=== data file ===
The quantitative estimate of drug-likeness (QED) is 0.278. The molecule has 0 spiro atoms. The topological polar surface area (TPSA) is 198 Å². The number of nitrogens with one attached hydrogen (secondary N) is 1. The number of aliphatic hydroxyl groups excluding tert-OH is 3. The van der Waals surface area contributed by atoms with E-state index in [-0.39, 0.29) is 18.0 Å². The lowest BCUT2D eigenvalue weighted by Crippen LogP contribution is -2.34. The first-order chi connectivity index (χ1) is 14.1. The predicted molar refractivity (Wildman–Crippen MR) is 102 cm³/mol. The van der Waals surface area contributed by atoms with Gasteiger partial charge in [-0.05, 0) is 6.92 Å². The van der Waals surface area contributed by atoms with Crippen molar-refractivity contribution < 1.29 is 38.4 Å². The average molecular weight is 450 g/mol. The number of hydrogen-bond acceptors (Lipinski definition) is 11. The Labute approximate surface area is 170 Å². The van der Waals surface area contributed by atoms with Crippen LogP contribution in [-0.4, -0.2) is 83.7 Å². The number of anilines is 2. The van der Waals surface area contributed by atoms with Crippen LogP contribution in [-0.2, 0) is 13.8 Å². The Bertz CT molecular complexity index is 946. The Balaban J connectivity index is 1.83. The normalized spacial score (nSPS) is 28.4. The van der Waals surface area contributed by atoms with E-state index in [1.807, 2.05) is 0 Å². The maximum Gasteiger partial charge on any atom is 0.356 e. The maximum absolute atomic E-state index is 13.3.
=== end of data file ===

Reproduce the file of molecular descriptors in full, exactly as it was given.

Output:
The quantitative estimate of drug-likeness (QED) is 0.278. The molecule has 0 spiro atoms. The topological polar surface area (TPSA) is 198 Å². The number of nitrogens with one attached hydrogen (secondary N) is 1. The number of aliphatic hydroxyl groups excluding tert-OH is 3. The van der Waals surface area contributed by atoms with E-state index in [-0.39, 0.29) is 18.0 Å². The lowest BCUT2D eigenvalue weighted by Crippen LogP contribution is -2.34. The first-order chi connectivity index (χ1) is 14.1. The predicted molar refractivity (Wildman–Crippen MR) is 102 cm³/mol. The van der Waals surface area contributed by atoms with Gasteiger partial charge in [-0.05, 0) is 6.92 Å². The van der Waals surface area contributed by atoms with Crippen molar-refractivity contribution < 1.29 is 38.4 Å². The average molecular weight is 450 g/mol. The number of hydrogen-bond acceptors (Lipinski definition) is 11. The Labute approximate surface area is 170 Å². The van der Waals surface area contributed by atoms with Crippen LogP contribution in [-0.4, -0.2) is 83.7 Å². The number of anilines is 2. The van der Waals surface area contributed by atoms with Crippen LogP contribution in [-0.2, 0) is 13.8 Å². The Bertz CT molecular complexity index is 946. The Balaban J connectivity index is 1.83. The normalized spacial score (nSPS) is 28.4. The van der Waals surface area contributed by atoms with E-state index in [1.807, 2.05) is 0 Å². The maximum Gasteiger partial charge on any atom is 0.356 e. The maximum absolute atomic E-state index is 13.3.